USCIS grants H-1B status initially for a three-year period, and then employers may petition for an additional three-year period. H-1B workers are subject to an overall six-year limitation of stay.

On Oct. 17, 2000, Congress promulgated the American Competitiveness in the 21st Century Act of 2000, later amended by the 21st Century Department of Justice Appropriations Authorization Act (collectively, AC21), which established a method for H-1B workers to remain in the U.S. to complete the green card process. AC21 sets forth two methods for H-1B workers to establish eligibility for an extension of stay beyond the six-year limit. First, the law permits employers to file a petition to extend the stay of an H-1B worker in one-year increments beyond the six-year limit, where a PERM application or immigrant petition has been pending for at least 365 days. Second, the law permits employers to file such H-1B petitions to request extensions in three-year increments beyond the six-year limit, where the employee is the beneficiary of an approved I-140 immigrant petition and was born in a country that is subject to per-country immigrant visa limitations (such as China, India, Mexico and the Philippines).

The proposed regulation would allow spouses of H-1B workers to submit applications for employment authorization to USCIS if they can prove that the H-1B spouse has received an extension of stay pursuant to AC21 or is the beneficiary of an approved immigrant petition. The fee to apply would be $380. USCIS plans to issue the employment authorization documents (EADs) valid for two-year periods. The H-4 spouse must first receive the EAD in order to work.

Unlike their H-1B spouses, who must work in positions that require a bachelor’s degree in a field related to their job duties, H-4 nonimmigrants who obtain EADs will have “open market” work authorization. They can work in any position, whether full time or part time.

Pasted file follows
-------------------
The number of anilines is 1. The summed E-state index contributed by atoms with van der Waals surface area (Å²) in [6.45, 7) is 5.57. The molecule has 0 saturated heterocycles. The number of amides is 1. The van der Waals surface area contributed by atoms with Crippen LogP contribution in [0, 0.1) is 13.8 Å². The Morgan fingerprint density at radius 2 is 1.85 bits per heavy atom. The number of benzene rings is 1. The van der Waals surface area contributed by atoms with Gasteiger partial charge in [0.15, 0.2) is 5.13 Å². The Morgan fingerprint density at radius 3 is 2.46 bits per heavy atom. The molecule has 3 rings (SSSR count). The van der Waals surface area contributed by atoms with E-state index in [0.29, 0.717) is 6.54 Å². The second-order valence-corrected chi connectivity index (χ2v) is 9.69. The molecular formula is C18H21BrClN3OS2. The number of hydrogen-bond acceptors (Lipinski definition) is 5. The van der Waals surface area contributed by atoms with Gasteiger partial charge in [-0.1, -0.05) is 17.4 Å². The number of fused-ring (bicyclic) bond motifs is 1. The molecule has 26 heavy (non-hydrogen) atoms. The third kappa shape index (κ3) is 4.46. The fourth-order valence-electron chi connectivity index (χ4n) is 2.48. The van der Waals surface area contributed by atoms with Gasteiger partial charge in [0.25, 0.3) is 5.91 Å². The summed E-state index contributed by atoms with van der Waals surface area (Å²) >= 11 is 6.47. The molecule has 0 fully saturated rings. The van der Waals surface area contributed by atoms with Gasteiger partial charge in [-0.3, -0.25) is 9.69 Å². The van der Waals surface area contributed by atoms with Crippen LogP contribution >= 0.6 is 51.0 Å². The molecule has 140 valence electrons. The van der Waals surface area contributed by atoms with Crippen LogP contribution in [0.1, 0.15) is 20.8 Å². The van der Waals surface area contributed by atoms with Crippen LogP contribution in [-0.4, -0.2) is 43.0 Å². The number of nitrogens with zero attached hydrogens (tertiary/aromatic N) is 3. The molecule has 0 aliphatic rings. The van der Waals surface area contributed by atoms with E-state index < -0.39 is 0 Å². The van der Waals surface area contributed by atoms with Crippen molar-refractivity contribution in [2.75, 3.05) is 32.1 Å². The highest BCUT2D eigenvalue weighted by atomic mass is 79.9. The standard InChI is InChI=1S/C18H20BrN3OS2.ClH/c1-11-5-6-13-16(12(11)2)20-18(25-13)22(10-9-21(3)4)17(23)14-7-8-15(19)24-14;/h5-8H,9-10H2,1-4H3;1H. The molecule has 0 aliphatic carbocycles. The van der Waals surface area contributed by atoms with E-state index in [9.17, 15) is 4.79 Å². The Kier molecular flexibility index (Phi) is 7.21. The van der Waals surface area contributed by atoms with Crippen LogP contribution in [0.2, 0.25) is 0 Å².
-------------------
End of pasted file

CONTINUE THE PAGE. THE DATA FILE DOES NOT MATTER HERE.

The new rule brings parity to some H-4 spouses, who for years have seen that their counterpart spouses of L-1 intracompany transferees and E-1/E-2 treaty traders/investors have received authorization to work. The new rule will certainly raise the question as to why spouses of foreign workers in other nonimmigrant classifications are not eligible to work in the U.S. Indeed, the bigger question is why USCIS saw fit to designate merely a subset of H-1B spouses for work authorization, estimated to number roughly 100,000, instead of extending the benefit to all spouses of H-1B workers.

Assuming that USCIS issues a final rule along the lines of the proposal, it seems logical, if not likely, that foreign professionals will perceive a greater incentive not only to remain in the U.S. while awaiting the green card, but also to make that initial decision to come to the U.S. in the first place. To the limited extent that H-4 spouses may also have sought H-1B classification, however, the proposal could possibly reduce demand for H-1B numbers.

Finally, the proposed rule could be viewed as another sign of the current administration’s frustration with Congress’ inaction on immigration reform. This proposal only highlights the need to reform the H-1B cap, as well as the limitation on employment-based immigrant visa numbers. The executive branch will likely continue to search for ways to bring about whatever measure of reform through regulation as possible within the confines of current law. Meanwhile, the immigration waiting games will continue.•